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Mysterious 'Magic Islands' in Saturn's Moon Titan May Be Fizzy Nitrogen Lakes

Mar 20, 2017 06:14 AM EDT
Cassini Spacecraft Reveals Titan Surface Details
UNDATED: This undated NASA handout shows Saturn's moon, Titan, in ultraviolet and infrared wavelengths. The Cassini spacecraft took the image while on its mission to. gather information on Saturn, its rings, atmosphere and moons. The different colors represent various atmospheric content on Titan.
(Photo : NASA via Getty Images)

Saturn is one of the most beautiful planets in the Solar System. Scientists, astronomers and space fans have admired it for the beauty of its rings. However, it appears that there's a "fizzy" magic happening in one of its moons, Titan.

According to a recent NASA study, researchers have discovered that the hydrocarbon lakes and seas on Titan's surface actually erupt, forming a lot of "magic" bubbles (thus, the name "magic islands"). However, researchers at NASA's Jet Propulsion Laboratory in Pasadena, California, have simulated the conditions on Titan and figured out that these are no ordinary bubbles but are actually nitrogen.

NASA revealed that nitrogen is capable of being dissolved in the cold liquid methane rain in Saturn's moon Titan. Slight changes in temperature and air pressure can cause nitrogen to go unstable, like the fizz from opening a carbonated soda bottle.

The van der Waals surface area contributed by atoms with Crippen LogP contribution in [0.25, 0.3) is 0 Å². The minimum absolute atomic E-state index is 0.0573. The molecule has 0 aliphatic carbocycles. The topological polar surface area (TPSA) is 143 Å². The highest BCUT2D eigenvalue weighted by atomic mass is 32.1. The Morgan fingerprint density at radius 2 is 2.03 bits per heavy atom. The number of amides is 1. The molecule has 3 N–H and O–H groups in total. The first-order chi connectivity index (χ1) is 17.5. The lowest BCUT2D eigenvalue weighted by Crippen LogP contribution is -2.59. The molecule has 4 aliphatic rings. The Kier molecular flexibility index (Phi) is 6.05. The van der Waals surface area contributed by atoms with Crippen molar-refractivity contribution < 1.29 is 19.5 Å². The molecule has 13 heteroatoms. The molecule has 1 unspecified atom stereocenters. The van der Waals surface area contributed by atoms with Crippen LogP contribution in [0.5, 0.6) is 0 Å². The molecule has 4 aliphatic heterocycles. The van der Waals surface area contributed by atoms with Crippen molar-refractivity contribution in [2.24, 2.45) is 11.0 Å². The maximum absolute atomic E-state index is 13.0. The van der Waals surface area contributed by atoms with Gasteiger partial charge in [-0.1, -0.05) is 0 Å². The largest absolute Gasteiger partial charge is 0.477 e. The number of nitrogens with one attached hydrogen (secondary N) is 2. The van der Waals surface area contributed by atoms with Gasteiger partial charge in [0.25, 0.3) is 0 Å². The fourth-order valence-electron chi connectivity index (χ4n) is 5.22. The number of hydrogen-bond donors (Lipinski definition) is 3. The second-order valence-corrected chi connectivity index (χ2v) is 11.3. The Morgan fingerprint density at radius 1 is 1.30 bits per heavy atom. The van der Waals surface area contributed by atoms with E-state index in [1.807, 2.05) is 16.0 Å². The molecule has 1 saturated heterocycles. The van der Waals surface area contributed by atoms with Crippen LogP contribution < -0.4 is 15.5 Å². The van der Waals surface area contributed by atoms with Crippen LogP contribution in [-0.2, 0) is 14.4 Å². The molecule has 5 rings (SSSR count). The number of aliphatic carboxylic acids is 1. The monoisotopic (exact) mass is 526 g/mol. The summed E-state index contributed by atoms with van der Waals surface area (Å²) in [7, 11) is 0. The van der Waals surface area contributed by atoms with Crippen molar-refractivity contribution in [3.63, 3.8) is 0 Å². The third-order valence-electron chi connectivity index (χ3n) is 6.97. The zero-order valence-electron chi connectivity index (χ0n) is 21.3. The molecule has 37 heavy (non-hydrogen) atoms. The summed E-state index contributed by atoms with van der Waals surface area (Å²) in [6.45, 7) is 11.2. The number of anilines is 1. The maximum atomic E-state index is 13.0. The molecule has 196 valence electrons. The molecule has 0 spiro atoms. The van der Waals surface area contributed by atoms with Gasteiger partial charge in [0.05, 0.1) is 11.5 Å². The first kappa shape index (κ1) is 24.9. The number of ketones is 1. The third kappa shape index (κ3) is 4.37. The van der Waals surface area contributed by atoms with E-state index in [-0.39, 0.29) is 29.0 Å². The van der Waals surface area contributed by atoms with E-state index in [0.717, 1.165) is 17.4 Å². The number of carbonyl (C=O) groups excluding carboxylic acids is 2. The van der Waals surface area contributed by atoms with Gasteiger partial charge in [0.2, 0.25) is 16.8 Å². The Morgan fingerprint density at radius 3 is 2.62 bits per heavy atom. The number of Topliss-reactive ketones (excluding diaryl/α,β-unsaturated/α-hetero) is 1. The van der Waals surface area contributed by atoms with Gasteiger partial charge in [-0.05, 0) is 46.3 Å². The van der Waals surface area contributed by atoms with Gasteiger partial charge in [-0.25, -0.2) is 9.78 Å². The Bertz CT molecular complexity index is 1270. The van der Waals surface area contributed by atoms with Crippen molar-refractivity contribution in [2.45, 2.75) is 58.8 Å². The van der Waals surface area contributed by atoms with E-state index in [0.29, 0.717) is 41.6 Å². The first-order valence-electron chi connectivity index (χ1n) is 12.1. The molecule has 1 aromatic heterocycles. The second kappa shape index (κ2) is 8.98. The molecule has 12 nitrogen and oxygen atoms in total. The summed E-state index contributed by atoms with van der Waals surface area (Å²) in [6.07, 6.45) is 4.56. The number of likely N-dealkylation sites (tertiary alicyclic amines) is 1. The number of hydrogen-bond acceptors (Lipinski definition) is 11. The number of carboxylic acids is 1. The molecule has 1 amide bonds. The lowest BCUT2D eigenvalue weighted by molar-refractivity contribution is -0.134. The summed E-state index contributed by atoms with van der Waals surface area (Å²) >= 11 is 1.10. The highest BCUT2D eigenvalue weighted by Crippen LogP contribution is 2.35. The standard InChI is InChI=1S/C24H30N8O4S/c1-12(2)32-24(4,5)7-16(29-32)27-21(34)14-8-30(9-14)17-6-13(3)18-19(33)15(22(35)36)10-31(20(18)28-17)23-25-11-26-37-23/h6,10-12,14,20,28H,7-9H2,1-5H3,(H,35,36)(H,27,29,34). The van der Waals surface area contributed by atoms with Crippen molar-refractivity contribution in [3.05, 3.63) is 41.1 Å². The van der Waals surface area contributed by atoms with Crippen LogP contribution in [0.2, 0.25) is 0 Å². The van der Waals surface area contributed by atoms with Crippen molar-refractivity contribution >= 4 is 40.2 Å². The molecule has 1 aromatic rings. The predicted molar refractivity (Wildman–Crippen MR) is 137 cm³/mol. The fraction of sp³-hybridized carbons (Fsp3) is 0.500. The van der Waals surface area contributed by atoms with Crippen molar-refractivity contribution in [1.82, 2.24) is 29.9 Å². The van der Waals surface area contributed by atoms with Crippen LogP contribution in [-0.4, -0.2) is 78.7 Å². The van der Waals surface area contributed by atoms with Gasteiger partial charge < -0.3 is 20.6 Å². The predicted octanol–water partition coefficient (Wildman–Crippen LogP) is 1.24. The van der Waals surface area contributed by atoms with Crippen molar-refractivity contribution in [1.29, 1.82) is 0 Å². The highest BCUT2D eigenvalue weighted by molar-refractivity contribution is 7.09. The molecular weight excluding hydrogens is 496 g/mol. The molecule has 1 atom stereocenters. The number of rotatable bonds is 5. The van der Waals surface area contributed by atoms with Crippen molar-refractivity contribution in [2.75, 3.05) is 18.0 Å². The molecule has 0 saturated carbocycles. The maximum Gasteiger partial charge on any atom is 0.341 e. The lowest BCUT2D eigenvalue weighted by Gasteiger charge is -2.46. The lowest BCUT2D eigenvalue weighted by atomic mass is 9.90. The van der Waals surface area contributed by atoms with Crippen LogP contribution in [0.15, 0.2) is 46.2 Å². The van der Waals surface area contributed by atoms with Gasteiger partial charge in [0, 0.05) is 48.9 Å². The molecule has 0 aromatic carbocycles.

Read Also: NASA's Cassini Probe Captures Weird Hexagon Storm in Saturn

According to Michael Malaska of NASA's JPL and leader of the study, the composition of these "magic islands" depends on the kind of ethane and methane present in the lakes. The more methane is mixed in the ethane lake, the more unstable the nitrogen becomes.

Titan's "magic islands" have been observed in the past by Saturn-exploring probe, Cassini. Researchers have proposed different theories about it, but it's just now that they have come up to a conclusion.

"Thanks to this work on nitrogen's solubility, we're now confident that bubbles could indeed form in the seas and, in fact, may be more abundant than we'd expected," said Jason Hofgartner of NASA's Jet Propulsion Laboratory, as quoted by Scientific American.

Cassini will make its final flyby of Titan on April 22. The spacecraft will try to "sweep" its radars on Titan's northern hemisphere one last time to gather data before returning to Saturn on Sept. 15, concluding Cassini's 20-year-journey to the ringed planet.

Read Also: Cassini Sends Clearest Images of Saturn's Ravioli-Shaped Moon Pan 

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